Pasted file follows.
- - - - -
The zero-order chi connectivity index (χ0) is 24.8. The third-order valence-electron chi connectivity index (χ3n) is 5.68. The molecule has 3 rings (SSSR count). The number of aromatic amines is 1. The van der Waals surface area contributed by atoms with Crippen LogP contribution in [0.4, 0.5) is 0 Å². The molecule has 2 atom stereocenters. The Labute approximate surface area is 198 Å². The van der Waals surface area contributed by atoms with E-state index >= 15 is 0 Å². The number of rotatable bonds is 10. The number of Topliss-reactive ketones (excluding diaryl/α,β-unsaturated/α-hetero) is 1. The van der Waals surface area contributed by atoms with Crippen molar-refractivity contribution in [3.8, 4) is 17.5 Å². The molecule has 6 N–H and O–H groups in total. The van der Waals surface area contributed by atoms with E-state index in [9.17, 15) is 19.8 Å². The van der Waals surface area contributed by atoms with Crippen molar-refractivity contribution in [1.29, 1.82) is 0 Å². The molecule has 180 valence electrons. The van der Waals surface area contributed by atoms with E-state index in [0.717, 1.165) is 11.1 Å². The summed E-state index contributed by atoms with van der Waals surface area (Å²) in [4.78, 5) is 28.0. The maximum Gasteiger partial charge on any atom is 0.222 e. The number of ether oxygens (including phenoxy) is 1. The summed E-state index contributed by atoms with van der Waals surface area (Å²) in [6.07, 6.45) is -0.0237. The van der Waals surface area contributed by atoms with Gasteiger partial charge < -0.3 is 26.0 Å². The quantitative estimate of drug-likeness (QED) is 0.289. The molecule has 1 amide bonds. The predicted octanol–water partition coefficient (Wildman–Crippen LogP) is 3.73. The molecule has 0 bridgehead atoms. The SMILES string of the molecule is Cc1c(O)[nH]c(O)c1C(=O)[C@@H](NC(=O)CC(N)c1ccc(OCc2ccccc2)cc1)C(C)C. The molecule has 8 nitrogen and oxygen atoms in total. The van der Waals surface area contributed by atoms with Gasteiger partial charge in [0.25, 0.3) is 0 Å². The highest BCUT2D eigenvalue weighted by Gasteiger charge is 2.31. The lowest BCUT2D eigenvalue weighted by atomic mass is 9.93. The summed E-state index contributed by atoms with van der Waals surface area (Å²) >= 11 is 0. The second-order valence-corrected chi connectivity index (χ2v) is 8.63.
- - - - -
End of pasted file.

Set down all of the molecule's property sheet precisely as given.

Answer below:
The zero-order chi connectivity index (χ0) is 24.8. The third-order valence-electron chi connectivity index (χ3n) is 5.68. The molecule has 3 rings (SSSR count). The number of aromatic amines is 1. The van der Waals surface area contributed by atoms with Crippen LogP contribution in [0.4, 0.5) is 0 Å². The molecule has 2 atom stereocenters. The Labute approximate surface area is 198 Å². The van der Waals surface area contributed by atoms with E-state index >= 15 is 0 Å². The number of rotatable bonds is 10. The number of Topliss-reactive ketones (excluding diaryl/α,β-unsaturated/α-hetero) is 1. The van der Waals surface area contributed by atoms with Crippen molar-refractivity contribution in [3.8, 4) is 17.5 Å². The molecule has 6 N–H and O–H groups in total. The van der Waals surface area contributed by atoms with E-state index in [9.17, 15) is 19.8 Å². The van der Waals surface area contributed by atoms with Crippen molar-refractivity contribution in [1.29, 1.82) is 0 Å². The molecule has 180 valence electrons. The van der Waals surface area contributed by atoms with E-state index in [0.717, 1.165) is 11.1 Å². The summed E-state index contributed by atoms with van der Waals surface area (Å²) in [4.78, 5) is 28.0. The maximum Gasteiger partial charge on any atom is 0.222 e. The number of ether oxygens (including phenoxy) is 1. The summed E-state index contributed by atoms with van der Waals surface area (Å²) in [6.07, 6.45) is -0.0237. The van der Waals surface area contributed by atoms with Gasteiger partial charge < -0.3 is 26.0 Å². The quantitative estimate of drug-likeness (QED) is 0.289. The molecule has 1 amide bonds. The predicted octanol–water partition coefficient (Wildman–Crippen LogP) is 3.73. The molecule has 0 bridgehead atoms. The SMILES string of the molecule is Cc1c(O)[nH]c(O)c1C(=O)[C@@H](NC(=O)CC(N)c1ccc(OCc2ccccc2)cc1)C(C)C. The molecule has 8 nitrogen and oxygen atoms in total. The van der Waals surface area contributed by atoms with Gasteiger partial charge in [0.25, 0.3) is 0 Å². The highest BCUT2D eigenvalue weighted by Gasteiger charge is 2.31. The lowest BCUT2D eigenvalue weighted by atomic mass is 9.93. The summed E-state index contributed by atoms with van der Waals surface area (Å²) >= 11 is 0. The second-order valence-corrected chi connectivity index (χ2v) is 8.63.